Thanks to the cross-play compatibility on Sony hardware, buying the game on either a PS3 or Vita will unlock the game for play on both platforms. The Vita version is perhaps the most interesting choice, since tilting the handheld 90 degrees to the left lets you view the entire table at a glance in portrait mode. In horizontal landscape mode, The Pinball Arcade is still a lot of fun, but the smaller screenspace certainly has a noticeable effect on play when moving back and forth between a TV and the Vita's screen. If you stick with either version for an hour at a time, though, you won't notice much of a difference.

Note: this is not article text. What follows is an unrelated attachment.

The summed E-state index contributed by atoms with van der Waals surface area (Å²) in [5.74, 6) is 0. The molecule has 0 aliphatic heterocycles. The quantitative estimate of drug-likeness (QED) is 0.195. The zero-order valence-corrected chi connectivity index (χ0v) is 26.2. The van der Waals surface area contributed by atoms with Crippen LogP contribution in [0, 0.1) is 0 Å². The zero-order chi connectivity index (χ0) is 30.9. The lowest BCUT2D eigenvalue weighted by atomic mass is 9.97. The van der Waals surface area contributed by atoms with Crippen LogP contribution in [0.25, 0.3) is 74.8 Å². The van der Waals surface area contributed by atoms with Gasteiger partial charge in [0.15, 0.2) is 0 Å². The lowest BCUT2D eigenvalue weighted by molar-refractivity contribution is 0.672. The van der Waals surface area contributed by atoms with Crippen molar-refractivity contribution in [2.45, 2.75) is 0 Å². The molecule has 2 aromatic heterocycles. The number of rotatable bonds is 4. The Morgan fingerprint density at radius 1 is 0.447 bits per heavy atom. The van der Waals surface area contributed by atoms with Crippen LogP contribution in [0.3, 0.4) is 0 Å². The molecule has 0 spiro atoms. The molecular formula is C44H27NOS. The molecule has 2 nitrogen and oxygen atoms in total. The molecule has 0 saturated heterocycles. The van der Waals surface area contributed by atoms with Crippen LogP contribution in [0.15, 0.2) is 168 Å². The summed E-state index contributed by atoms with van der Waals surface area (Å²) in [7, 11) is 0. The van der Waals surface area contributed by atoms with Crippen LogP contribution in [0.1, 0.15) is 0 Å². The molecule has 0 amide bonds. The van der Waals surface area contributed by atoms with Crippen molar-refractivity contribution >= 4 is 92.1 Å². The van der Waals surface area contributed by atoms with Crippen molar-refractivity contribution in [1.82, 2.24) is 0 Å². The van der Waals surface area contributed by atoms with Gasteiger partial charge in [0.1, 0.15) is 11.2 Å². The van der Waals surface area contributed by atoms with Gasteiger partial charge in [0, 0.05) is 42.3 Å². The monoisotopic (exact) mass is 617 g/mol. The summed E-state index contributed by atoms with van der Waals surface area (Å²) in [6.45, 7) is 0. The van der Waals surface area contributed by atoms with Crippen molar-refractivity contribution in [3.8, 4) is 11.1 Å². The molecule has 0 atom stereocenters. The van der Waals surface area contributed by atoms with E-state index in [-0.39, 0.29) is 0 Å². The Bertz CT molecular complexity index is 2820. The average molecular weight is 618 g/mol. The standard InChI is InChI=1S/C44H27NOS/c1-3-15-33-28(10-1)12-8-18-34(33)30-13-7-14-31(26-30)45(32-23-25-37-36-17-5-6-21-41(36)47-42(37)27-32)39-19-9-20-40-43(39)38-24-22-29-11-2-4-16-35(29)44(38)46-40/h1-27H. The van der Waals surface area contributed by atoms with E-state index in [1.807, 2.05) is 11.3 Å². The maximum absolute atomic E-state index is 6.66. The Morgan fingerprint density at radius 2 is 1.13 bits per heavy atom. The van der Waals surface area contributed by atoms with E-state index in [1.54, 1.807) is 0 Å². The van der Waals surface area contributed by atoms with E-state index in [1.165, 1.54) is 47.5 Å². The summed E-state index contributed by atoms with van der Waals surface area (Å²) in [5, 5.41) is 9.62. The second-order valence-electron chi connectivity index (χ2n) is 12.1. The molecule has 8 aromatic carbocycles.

Vertical Vita play also means that the front touchscreen is used for flipper control, while the rear touchpad is used for nudges. However, you can't disable the rear touchpad or change control settings for nudging, making it very awkward to hold the Vita in your hands without making a table go tilt by nudging it inadvertently. Either you need to grab the device and never move your fingers on the back of the handheld, or you have to try and hold the thing without touching the rear touchpad whatsoever. Good luck with that.
It's also rather strange that you can only switch between portrait and landscape mode before starting a game on a table, just like it's odd that there aren't more options for control configuration in the Vita version. Hopefully, these options will be added in the near future as new tables become available.